Looking Without Seeing

I Sam 16: 1, 6-7, 10-13; Eph 5: 8-14; John 9: 1-41

Helen Keller, who, of course, was not just blind but also deaf had to overcome the obstacle of thinking that she was somehow deficient because of her limitation in hearing and seeing. Many of us have to do the same thing in different capacities over the course of our lives. She goes onto become a great writer as well as activist and humanitarian, despite what she originally saw as a limitation. In the end, she had commented that there was something even worse than being blind and that was having sight and yet still unable to see. How many times has that function of sight really limited us as well, where we have sight and yet still unable to see.

It’s what Jesus is confronting in today’s gospel with the man born blind who sits on the side of the road, a beggar, as John tells us. Mixed up, though, in this story are all these other conflicts that are important to recognize because they will carry through now until Good Friday, and quite frankly, some even beyond that. Of course, there’s the Pharisees. We’re accustomed to that squabble after hearing it week in and week out. They are the legalists. They see everything through the lens of right and wrong, good and bad, sin and not, and in the end, judge and label everyone according to it. In many ways they end up dehumanizing people and strip them of their dignity because of some standard that they hold that pretty much no one else can match, certainly not a man born blind who is a beggar. Quite honestly, they wouldn’t have the time of day for such a person.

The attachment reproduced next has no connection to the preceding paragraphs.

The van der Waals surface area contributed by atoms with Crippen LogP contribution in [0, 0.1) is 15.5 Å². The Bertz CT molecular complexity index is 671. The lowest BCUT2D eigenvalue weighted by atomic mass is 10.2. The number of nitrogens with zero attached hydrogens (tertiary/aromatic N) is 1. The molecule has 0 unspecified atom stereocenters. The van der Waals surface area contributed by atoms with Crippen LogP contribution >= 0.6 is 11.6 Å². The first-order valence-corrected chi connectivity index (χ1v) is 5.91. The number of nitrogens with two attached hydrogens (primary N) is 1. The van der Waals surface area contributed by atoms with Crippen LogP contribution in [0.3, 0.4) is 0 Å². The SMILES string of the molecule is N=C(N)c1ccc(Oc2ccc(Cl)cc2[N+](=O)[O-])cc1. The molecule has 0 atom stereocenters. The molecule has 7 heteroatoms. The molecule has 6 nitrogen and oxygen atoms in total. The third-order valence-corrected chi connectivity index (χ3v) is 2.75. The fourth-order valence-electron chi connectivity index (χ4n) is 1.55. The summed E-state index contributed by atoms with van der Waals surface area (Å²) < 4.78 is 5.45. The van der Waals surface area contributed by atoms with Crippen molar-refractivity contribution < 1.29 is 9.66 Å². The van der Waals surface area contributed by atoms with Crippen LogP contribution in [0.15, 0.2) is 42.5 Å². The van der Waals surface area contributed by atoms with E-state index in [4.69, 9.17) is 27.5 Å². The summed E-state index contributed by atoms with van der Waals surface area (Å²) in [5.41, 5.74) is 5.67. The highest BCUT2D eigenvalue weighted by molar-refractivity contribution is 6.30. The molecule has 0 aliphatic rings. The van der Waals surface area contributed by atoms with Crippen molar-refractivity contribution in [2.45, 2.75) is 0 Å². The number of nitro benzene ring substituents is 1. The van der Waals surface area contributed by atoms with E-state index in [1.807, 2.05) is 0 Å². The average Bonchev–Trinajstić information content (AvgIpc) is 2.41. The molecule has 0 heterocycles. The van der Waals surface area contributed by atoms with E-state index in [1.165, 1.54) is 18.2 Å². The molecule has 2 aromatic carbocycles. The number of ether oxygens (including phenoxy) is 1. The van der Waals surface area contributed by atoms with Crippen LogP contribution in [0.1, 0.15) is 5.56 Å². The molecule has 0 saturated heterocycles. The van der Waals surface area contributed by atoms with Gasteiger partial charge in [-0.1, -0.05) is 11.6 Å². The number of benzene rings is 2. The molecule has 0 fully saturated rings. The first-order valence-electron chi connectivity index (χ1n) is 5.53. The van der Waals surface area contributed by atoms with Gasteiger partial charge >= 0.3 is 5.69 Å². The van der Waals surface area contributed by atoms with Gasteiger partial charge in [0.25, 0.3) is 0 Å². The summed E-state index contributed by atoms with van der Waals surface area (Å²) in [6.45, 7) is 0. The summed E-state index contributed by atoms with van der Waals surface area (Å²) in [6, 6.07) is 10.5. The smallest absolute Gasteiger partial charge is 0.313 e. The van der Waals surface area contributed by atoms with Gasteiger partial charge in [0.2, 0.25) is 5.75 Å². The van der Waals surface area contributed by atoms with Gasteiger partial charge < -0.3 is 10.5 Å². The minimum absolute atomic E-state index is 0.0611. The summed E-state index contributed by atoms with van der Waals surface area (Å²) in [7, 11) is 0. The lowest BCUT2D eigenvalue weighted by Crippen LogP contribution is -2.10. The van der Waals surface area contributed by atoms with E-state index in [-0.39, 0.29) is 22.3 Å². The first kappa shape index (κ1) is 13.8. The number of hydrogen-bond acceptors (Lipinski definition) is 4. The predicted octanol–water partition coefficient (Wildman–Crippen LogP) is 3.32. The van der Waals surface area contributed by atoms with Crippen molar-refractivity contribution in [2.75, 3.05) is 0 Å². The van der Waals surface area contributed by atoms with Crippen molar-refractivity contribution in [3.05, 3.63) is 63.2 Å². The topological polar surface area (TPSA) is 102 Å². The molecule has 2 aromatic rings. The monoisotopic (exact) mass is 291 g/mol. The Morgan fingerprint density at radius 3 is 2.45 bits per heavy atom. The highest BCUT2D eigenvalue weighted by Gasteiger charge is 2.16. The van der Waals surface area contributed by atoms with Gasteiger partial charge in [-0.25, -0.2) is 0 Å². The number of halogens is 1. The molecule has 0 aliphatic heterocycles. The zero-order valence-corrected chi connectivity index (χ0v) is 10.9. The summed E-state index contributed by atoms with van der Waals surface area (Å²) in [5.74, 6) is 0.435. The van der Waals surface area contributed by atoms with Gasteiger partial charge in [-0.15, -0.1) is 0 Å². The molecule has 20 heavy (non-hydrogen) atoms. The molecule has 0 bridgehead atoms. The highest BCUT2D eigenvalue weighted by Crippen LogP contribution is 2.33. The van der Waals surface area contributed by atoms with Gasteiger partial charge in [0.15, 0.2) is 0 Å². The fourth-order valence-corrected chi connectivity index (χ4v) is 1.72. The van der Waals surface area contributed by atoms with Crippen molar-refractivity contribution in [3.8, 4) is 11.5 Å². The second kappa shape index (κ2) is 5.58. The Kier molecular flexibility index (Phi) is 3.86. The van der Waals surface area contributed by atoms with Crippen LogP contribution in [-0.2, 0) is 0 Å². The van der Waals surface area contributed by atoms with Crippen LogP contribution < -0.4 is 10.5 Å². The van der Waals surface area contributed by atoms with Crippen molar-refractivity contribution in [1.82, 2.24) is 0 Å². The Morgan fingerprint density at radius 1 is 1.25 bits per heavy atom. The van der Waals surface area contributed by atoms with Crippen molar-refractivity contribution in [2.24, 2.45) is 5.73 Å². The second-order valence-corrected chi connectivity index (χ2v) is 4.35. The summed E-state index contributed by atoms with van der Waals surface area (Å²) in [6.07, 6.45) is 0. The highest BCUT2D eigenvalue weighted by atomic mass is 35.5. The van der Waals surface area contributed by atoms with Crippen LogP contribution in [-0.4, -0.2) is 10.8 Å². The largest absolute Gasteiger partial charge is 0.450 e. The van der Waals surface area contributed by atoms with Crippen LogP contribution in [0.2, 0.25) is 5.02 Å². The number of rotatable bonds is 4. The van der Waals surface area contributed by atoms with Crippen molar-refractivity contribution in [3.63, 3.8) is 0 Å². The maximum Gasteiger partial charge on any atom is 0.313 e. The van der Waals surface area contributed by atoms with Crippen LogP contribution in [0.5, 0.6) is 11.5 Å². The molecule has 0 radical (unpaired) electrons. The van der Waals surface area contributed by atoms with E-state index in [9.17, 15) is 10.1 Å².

The other squabble is with “the Jews”. We hear that language often in John’s gospel which seems rather odd being that they were all Jewish. Why would they need to be singled out when it encompassed the majority? In today’s language, in these passages they really are the insiders. They view everyone as either insider or outsider and have total disregard for everyone who isn’t part of the in crowd. They grow resentful with Jesus and understand that he’s a Jew like them on some level, but also see him as an outsider and look for every possible way as labeling him as such. They too would have no time for the one they label beggar because he’s not one of them. Ironically, Jesus spends much of his time with them and tries to restore them to their place in the community while restoring their dignity.